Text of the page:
In the medieval period, just as today, you could find clothing of different styles. However, the largest variety of styles in the medieval period was generally found with the upper class and the very wealthy who could afford to make the fashion statements. In short, ones class determined the variety of clothing that was worn. Essentially, the more money you had, the better you could dress.
For the peasant, the garb was basic and simple. The outer clothing was commonly made of wool with undergarments of linen. As one would expect, the wool garments were hot, heavy and itchy, but fortunately, the linen undergarments made the wool a bit more comfortable. The undergarments were laundered, but it was rare to wash the outer garments. While one might think this would serve to create a rather pungent society, such was not necessarily the case. Though the peasants worked very hard, frequently at manual labor, they also spent a great deal of time around open fires and smoke. The smoke permeated their clothes and acted as a natural deodorant reducing the odors.
In the winter and colder months, cloaks, mittens and woolen hats were worn as protection from the elements. Shoes were worn, but were often a luxury. Leather boots could be found among the peasants, but it was not uncommon for peasants to go without shoes. Along with their woolen dresses, women often wore simple caps.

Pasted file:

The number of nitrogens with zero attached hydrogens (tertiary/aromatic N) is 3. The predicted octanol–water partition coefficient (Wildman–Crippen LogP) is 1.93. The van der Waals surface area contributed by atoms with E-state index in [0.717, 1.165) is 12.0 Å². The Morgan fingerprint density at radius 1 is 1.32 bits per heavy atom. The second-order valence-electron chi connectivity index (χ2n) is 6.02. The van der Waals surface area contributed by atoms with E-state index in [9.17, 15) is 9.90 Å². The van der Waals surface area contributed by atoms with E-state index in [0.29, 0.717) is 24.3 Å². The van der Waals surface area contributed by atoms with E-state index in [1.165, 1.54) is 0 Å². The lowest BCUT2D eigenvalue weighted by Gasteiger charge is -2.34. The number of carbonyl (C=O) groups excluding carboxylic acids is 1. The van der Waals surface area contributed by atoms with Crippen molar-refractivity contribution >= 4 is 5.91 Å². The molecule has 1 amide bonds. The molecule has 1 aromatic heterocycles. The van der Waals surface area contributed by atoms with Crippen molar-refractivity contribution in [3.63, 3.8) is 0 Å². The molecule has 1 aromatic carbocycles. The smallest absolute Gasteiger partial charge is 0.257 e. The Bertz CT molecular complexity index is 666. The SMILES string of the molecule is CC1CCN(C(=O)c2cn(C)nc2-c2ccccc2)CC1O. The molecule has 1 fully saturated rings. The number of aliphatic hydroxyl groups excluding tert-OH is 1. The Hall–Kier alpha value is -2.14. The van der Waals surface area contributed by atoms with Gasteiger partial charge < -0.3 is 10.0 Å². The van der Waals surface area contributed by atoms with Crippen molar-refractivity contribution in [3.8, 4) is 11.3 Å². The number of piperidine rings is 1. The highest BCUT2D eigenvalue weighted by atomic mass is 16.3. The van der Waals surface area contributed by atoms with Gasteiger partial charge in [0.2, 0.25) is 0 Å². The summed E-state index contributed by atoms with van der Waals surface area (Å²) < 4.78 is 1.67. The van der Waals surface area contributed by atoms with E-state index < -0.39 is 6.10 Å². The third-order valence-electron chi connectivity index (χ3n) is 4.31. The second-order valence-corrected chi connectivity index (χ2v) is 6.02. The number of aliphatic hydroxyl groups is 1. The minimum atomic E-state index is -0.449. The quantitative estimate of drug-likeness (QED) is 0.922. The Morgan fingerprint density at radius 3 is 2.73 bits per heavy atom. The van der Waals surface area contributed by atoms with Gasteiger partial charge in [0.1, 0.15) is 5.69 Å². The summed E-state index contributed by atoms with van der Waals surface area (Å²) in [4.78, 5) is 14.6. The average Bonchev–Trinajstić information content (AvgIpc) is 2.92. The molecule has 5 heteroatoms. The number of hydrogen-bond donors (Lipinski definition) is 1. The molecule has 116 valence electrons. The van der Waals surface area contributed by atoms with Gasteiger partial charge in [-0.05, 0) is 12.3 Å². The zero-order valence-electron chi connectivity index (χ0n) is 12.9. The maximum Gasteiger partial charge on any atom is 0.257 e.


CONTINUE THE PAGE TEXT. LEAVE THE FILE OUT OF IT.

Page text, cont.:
Among the peasants, the wool was generally shorn from the sheep and spun into the thread for the cloth by the women in the family. Surprisingly enough, dyes were somewhat common, so even the lower class peasants frequently wore colorful clothing that they dyed themselves.
The clergy also had their own style of dress which could be more ornate depending on the position of the clergy. A simple friar at a small parish would have simple woolen robes and perhaps a rope belt and simple shoes while clergy at larger churches sometimes dressed more ornately. However, the basic style of clothing, robes with belt, was a constant. You could identify the order of the clergyman by the color of robe that was worn.
The nobility and upper class was home to the true fashion of the day. Though fashion changed with the times, there were a number of constants. While still made of wool, wealth meant brighter colors, more flare and a better grade of material. Men wore tunics or jackets with hose, leggings and breeches. The women wore flowing gowns and elaborate headdresses. The wealthy could also be seen wearing furs or jewelry, though the art of cutting gems had not developed significantly, so the stones were of lesser quality.
As the period developed, the clothing became more fitted and was often adorned with silver or other metals. The wealthiest could afford silk and fine leather for belts and other accessories. It was also common for knights to have sleeveless coats adorned with elaborate coats of arms though their other dress fit their station in life.